"Lemonade... that cool refreshing drink."
I suppose I am making lemonade. Not Beyonce's chic and glossy Lemonade, but Eddy Murphy in a red leather pantsuit from the 80's pacing up and down the stage impersonating Elvis lemonade. And that feels pretty good, despite the fact that mine has to be sugar-free.
So I had my follow-up appointment with a liver specialist last week.
"I'm not going to start any treatment yet. Just stick to what you've been doing, and come back in three months," says the nice lady at Tulane Organ Transplant Center.
Time. What I've been doing is buying myself more time.
In future blog posts, I'll be writing about things I feel might be helpful to anyone on a similar healing journey. But before any of that happens, I needed to be okay saying I have this thing. This chronic dis-ease. And I needed to believe that it doesn't make me defective. That I am not a fraud posing as a healer because I have something that is one of the most common and misunderstood epidemics of my generation, affecting more women than breast cancer or heart disease.
"While 2.2 million women are living with breast cancer and 7.2 million women have coronary disease, an estimated 9.8 million women are afflicted with one of the seven more common autoimmune diseases." -Donna Jackson Nakazawa
I'd love to de-stigmatize the word disease and to provide an emotionally safe environment for my clients to share their journey, which can often be isolating. The more we connect and empathize with each other, the better we feel. This philosophy has been the foundation of my professional practice for 18 years. It's the walk I am committed to.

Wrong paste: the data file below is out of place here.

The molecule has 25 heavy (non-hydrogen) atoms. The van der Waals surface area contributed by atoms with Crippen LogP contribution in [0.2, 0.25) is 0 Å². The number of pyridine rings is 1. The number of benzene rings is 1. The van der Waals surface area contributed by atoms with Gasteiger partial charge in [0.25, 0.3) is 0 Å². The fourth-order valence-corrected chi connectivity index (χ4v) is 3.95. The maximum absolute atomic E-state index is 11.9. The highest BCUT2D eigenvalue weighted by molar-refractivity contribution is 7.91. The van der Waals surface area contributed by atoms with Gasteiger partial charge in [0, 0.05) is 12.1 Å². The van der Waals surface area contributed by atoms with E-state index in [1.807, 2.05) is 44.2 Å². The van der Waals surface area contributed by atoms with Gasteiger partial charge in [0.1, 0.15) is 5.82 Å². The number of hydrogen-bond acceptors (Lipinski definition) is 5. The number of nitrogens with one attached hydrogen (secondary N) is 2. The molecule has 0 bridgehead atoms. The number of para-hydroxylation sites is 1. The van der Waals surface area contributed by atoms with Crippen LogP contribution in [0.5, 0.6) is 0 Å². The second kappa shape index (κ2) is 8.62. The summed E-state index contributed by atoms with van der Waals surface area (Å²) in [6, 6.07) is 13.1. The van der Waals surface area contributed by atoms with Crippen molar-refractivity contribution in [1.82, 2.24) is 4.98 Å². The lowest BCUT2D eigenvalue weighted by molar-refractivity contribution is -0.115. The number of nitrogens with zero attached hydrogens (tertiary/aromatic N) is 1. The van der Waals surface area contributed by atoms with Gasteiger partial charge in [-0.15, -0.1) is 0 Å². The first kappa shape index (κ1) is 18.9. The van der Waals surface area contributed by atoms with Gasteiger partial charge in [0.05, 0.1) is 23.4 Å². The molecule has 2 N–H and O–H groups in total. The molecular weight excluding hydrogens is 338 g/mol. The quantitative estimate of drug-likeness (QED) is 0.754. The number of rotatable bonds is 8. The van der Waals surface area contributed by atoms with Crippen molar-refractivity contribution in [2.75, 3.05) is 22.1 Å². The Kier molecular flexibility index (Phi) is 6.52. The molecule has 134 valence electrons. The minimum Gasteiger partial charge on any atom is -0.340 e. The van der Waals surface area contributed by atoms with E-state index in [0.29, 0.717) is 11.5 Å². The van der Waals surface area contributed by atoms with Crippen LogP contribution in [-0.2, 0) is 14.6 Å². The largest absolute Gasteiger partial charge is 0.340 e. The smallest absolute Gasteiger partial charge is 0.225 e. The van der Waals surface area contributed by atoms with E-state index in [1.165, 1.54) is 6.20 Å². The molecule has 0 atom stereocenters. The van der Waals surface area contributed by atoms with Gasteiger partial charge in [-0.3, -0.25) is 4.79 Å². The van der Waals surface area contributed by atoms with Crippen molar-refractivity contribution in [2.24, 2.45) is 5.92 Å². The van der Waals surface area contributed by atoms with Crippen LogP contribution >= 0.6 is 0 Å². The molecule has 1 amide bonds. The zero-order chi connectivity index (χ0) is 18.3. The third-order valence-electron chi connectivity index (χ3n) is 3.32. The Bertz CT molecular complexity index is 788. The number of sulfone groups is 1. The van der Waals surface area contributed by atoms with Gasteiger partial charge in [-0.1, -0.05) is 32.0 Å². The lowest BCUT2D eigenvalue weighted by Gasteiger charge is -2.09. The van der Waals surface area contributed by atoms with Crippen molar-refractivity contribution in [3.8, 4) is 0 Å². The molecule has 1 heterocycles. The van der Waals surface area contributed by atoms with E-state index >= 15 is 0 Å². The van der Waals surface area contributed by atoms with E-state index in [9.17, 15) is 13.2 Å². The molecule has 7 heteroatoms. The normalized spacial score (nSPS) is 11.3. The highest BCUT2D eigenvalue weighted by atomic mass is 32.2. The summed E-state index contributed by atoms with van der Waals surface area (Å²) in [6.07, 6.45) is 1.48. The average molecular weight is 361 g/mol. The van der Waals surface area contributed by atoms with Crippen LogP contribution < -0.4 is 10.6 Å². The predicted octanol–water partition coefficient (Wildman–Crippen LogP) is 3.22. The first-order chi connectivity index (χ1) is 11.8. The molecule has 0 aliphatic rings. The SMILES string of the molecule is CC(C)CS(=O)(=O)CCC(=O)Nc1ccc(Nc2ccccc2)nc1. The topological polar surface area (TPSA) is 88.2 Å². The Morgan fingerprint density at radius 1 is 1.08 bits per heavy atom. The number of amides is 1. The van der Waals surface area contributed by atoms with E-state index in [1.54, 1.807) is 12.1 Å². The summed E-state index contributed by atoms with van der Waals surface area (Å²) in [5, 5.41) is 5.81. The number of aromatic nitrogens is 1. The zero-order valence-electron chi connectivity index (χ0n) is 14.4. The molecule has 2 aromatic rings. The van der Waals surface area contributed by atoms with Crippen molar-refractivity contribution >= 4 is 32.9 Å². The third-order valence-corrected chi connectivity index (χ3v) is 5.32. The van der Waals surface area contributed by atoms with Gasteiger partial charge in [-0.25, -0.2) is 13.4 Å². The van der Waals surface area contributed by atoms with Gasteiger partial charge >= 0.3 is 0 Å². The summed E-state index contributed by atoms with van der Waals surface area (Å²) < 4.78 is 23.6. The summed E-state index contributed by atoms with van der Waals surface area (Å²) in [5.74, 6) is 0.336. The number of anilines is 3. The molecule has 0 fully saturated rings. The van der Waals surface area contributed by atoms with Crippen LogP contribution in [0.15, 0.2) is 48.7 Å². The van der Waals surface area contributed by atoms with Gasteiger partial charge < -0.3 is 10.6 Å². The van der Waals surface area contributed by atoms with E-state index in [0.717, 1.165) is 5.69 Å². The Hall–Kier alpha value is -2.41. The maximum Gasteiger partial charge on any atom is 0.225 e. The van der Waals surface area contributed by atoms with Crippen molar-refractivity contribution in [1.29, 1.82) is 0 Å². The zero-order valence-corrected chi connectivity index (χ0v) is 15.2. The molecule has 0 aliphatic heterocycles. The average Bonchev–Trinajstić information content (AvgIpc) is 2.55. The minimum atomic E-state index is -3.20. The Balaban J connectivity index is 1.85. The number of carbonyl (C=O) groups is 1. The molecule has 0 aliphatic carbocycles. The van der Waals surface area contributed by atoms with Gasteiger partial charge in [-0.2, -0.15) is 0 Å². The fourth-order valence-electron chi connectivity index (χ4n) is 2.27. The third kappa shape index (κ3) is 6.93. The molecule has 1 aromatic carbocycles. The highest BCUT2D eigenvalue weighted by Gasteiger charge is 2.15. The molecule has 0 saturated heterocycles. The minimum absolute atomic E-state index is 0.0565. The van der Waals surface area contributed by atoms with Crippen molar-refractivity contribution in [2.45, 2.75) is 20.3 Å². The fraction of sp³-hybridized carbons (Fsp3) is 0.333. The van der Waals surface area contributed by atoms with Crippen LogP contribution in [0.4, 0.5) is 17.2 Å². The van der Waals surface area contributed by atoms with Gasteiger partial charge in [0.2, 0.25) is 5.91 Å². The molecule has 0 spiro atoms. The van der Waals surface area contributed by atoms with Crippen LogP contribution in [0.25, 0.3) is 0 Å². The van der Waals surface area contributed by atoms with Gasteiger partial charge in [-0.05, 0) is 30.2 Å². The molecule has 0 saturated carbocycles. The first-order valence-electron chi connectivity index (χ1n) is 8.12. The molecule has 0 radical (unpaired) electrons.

But talking about your disease with friends and loved ones can be hard. I, myself, needed to cocoon for a while. To get used to the idea of living with something that most likely will never go away. Like with any major transition in life, I needed time to adjust to my new reality without the pressure of a million reactions and well-meaning opinions. I have a lot on my plate, and it's my right to take care of myself in the way I need... apart from the needs and demands of others.
"We are human. Of the nature to grow older, to get sick, and eventually, to die." My therapist Nancy, who often reminds me of Yoda, shared those words with me, and they are actually quite soothing.
While I don't like to think about aging, illness or death, it's been a relief to face such a giant a fear and retrain myself to believe nothing terrible is happening. That's an old, fearful perception that was planted by someone who, unlike me, didn't learn from the moon and the trees that everything comes back eventually. My goal is to learn how to adapt to these new circumstances, and override my egoic urge to be the exception. Being part of the pack, embracing life as a moment to moment gig, feeling my feelings. That's the approach that feels most sane to me.
It's summer which used to mean fruit pies, tarts, and jam. But I'm a Jedi in training now, and who knows what the universe might be preparing me for. Life is crazy and anything is possible. Nothing ever stays the same, and that's okay.
Anti-Inflammatory Chai aka Jedi Fuel (not lemonade, sorry)
1 TBSP each:
1 stick Cinnamon
2 TBSP sliced fresh Ginger root
1 TBSP sliced fresh Turmeric root
Using a 2 or 3 qt saucepan, bring water to a full rolling boil and then add spices. Lower heat to medium and simmer for 15-20 mins. Turn off heat, cool and strain to drink. You can use coconut milk and a little honey (about 1/2 tsp) to sweeten, but it's good just by itself. You can listen to Bob Marley's "Simma Down" while you chop the ginger & turmeric. You'll feel like a true Caribbean kitchen witch.